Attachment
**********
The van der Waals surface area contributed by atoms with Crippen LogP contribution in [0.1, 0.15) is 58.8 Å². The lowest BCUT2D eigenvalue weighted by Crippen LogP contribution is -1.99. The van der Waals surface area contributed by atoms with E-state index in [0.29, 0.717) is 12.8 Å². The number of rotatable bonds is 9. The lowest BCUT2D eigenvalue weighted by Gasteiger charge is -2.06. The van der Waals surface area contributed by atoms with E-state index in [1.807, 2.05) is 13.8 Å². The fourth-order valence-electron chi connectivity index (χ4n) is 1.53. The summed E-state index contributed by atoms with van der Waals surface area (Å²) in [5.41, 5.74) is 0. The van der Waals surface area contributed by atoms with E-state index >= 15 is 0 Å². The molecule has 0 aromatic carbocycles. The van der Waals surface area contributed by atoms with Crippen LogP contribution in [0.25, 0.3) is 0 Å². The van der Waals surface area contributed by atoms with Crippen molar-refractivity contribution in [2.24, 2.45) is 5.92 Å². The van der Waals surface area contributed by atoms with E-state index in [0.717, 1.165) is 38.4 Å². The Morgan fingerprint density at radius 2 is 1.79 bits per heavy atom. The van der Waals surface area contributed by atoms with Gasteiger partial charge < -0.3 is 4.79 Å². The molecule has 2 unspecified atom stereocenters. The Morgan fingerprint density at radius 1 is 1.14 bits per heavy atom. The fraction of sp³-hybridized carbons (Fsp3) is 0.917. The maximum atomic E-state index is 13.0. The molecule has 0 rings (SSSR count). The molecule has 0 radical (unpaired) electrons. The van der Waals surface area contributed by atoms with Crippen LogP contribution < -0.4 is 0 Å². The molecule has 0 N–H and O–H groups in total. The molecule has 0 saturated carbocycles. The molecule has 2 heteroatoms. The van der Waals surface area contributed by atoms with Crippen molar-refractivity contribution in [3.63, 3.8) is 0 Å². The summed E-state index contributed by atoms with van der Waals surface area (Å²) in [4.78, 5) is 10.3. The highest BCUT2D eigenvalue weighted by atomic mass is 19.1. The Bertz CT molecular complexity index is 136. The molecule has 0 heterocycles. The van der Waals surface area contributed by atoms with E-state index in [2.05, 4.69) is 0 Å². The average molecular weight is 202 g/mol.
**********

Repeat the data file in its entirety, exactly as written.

The van der Waals surface area contributed by atoms with Crippen LogP contribution in [0.1, 0.15) is 58.8 Å². The lowest BCUT2D eigenvalue weighted by Crippen LogP contribution is -1.99. The van der Waals surface area contributed by atoms with E-state index in [0.29, 0.717) is 12.8 Å². The number of rotatable bonds is 9. The lowest BCUT2D eigenvalue weighted by Gasteiger charge is -2.06. The van der Waals surface area contributed by atoms with E-state index in [1.807, 2.05) is 13.8 Å². The fourth-order valence-electron chi connectivity index (χ4n) is 1.53. The summed E-state index contributed by atoms with van der Waals surface area (Å²) in [5.41, 5.74) is 0. The van der Waals surface area contributed by atoms with E-state index >= 15 is 0 Å². The molecule has 0 aromatic carbocycles. The van der Waals surface area contributed by atoms with Crippen LogP contribution in [0.25, 0.3) is 0 Å². The van der Waals surface area contributed by atoms with Crippen molar-refractivity contribution in [2.24, 2.45) is 5.92 Å². The van der Waals surface area contributed by atoms with E-state index in [0.717, 1.165) is 38.4 Å². The Morgan fingerprint density at radius 2 is 1.79 bits per heavy atom. The van der Waals surface area contributed by atoms with Gasteiger partial charge < -0.3 is 4.79 Å². The molecule has 2 unspecified atom stereocenters. The Morgan fingerprint density at radius 1 is 1.14 bits per heavy atom. The fraction of sp³-hybridized carbons (Fsp3) is 0.917. The maximum atomic E-state index is 13.0. The molecule has 0 rings (SSSR count). The molecule has 0 radical (unpaired) electrons. The van der Waals surface area contributed by atoms with Crippen LogP contribution < -0.4 is 0 Å². The molecule has 0 N–H and O–H groups in total. The molecule has 0 saturated carbocycles. The molecule has 2 heteroatoms. The van der Waals surface area contributed by atoms with Crippen molar-refractivity contribution in [3.63, 3.8) is 0 Å². The summed E-state index contributed by atoms with van der Waals surface area (Å²) in [4.78, 5) is 10.3. The highest BCUT2D eigenvalue weighted by atomic mass is 19.1. The Bertz CT molecular complexity index is 136. The molecule has 0 heterocycles. The van der Waals surface area contributed by atoms with E-state index in [2.05, 4.69) is 0 Å². The average molecular weight is 202 g/mol.